CRAFT: The man who made TV sponsorship idents sexy - PROFILE/Martin Lambie-Nairn has changed far more than TV logos, Belinda Archer says

By BELINDA ARCHER, campaignlive.co.uk, Friday, 13 June 1997 12:00AM

Think of an offbeat TV station ident, and you can bet your state-of-the-art technology it was created by Martin Lambie-Nairn, the recipient of this year’s D&AD president’s award.

Think of an offbeat TV station ident, and you can bet your

state-of-the-art technology it was created by Martin Lambie-Nairn, the

recipient of this year’s D&AD president’s award.



From BBC2’s Bafta award-winning series of fluffy, jumping,

paint-spattered three-dimensional 2s, to Bravo’s retro feel to Norway’s

TV Norge on-screen looks, Lambie-Nairn was there. He won the Queen’s

Award for Export Achievement in 1995, as well as the Royal Television

Society Judges’ Award - the poshest in the annual RTS Craft and Design

Awards - for 30 years of creativity - in the same year.



Having been a president of D&AD, from 1990-1991, he is particularly

pleased with his latest accolade. ’The skills in advertising, design and

TV should overlap. I have been trying to fuse the advertising

disciplines of strategic planning and brand understanding with design

and TV. This is a recognition of that,’ he says.



Lambie-Nairn, 52, trained in graphic design at the Canterbury College of

Art before taking up his first position, in 1965, as an assistant

designer at the BBC.



He launched Robinson Lambie-Nairn, his first company, in 1976, after a

string of well-placed posts, as an art director for Terence Conran at

Conran Associates, a senior designer at ITN, overseeing the changeover

to colour, and a designer at LWT.



In 1981 Lambie-Nairn conceived and financed the start-up of the

satirical puppet show, Spitting Image, after the idea came to him ’over

lunch’.



He set up Lambie-Nairn and Company in 1990, acting as creative director

and designing specifically for TV. It has been renamed Lambie-Nairn and

now styles itself a branding specialist.



Lambie-Nairn hit upon what was to prove a profitable niche after

witnessing a presentation made by a BMP DDB planner to Anglia

Television, which had brought him in to help with a logo rethink. ’We

were being asked to think of just TV logos, and decisions were based on,

say, whether the client liked pink, and it was an unsatisfactory way of

working because it was totally subjective. Then I sat in on this

presentation, which was fascinating, because it was strategic and

involved changing the entire identity. We realised then that we had to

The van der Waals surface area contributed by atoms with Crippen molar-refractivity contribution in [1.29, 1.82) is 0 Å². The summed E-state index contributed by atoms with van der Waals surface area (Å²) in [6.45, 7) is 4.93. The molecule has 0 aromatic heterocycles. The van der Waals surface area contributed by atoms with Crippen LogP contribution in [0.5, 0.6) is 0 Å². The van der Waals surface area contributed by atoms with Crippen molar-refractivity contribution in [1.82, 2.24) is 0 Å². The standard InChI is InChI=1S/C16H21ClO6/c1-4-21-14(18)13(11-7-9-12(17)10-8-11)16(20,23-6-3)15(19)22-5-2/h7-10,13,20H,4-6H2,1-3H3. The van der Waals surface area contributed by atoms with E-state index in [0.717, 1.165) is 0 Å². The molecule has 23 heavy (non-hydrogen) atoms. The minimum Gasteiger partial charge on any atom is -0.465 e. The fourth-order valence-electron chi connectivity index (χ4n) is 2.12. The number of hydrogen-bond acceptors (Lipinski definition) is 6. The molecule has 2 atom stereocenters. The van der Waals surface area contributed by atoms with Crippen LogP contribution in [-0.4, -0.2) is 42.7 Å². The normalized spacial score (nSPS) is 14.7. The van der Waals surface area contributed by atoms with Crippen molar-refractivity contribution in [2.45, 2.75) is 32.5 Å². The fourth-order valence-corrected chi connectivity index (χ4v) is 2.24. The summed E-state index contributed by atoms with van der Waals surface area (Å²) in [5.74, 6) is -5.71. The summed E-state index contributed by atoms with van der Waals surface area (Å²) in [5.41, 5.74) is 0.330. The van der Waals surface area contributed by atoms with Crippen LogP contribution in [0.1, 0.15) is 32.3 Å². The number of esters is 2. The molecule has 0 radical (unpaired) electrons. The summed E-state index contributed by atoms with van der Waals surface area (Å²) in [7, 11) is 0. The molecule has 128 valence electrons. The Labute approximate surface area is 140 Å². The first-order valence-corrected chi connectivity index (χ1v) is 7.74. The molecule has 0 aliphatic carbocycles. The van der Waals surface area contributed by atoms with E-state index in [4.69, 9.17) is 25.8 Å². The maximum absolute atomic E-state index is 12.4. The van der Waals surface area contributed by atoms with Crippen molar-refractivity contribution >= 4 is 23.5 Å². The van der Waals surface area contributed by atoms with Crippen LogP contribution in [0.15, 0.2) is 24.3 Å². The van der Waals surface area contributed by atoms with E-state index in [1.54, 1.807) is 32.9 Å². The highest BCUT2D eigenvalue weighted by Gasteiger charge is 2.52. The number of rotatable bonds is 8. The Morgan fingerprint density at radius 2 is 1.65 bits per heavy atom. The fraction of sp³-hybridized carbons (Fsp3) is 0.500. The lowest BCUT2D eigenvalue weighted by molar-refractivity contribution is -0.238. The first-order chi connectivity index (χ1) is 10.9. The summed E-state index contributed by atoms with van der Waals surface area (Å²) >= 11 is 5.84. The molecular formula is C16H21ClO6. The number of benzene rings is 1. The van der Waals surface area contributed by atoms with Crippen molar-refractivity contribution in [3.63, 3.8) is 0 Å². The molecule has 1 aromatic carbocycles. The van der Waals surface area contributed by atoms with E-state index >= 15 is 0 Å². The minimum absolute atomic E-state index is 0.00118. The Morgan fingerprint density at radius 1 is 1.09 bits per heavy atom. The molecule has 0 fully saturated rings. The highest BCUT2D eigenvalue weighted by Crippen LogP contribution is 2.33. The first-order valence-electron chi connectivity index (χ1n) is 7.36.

embrace planning into the way we worked,’ he recalls.



Lambie-Nairn developed a product that was about planning, strategy,

design and results, rather than tweaking logos and ignoring other

branding mechanisms.



Mike Dempsey, the D&AD president who nominated him for the latest award,

says: ’Martin changed the face of TV idents because he takes a long time

before considering an identity. He wants total understanding of the

corporation and does a lot of groundwork. He is importing the

infrastructure of advertising into the world of design, by doing lots of

work on the project before thinking of the creative idea.’



Lambie-Nairn’s first ident was for Channel 4. He admits it was a ’basic

design job’, but it worked because it was unified, it worked on and off

screen - and it moved. The whole process has become more sophisticated

and harmonised, however, with Lambie-Nairn and his team offering an

all-embracing branding proposition.



This proposition has unnerved adland somewhat - particularly after his

company was hired by the satellite TV channel, EBN, to create an ad

campaign last year.



’People got nervous about that, but we are very happy to work with

agencies. I do not believe that to manage a TV brand more tightly and

concisely, it should be handled under one roof - I’m just saying it

should be managed properly, so that any expressions of the brand do not

get fragmented,’ he insists.



TV branding forms only part of what Lambie-Nairn does. He now has three

companies - Tutssels, a graphic design house, Lambie-Nairn, the brand

identity company, and LND, a commercials production company which

specialises in live action, comedy and visual effects.



Lambie-Nairn has directed a number of commercials, including the Hamlet

send-up of the Channel 4 logo from Collett Dickenson Pearce, which won a

Lion d’Or at Cannes in 1985.



Lambie-Nairn welcomes the change his work has brought about in the TV

industry. ’The discipline started to happen with the launch of Channel

5, because what was on screen was also on the poster sites,’ he

says.



He did pitch for the Channel 5 launch, but was beaten to it. But would

he have chosen the Spice Girls? ’God no. I wouldn’t have known who they

were. I would have thought they were from Sri Lanka,’ he jokes.



This article was first published on campaignlive.co.uk

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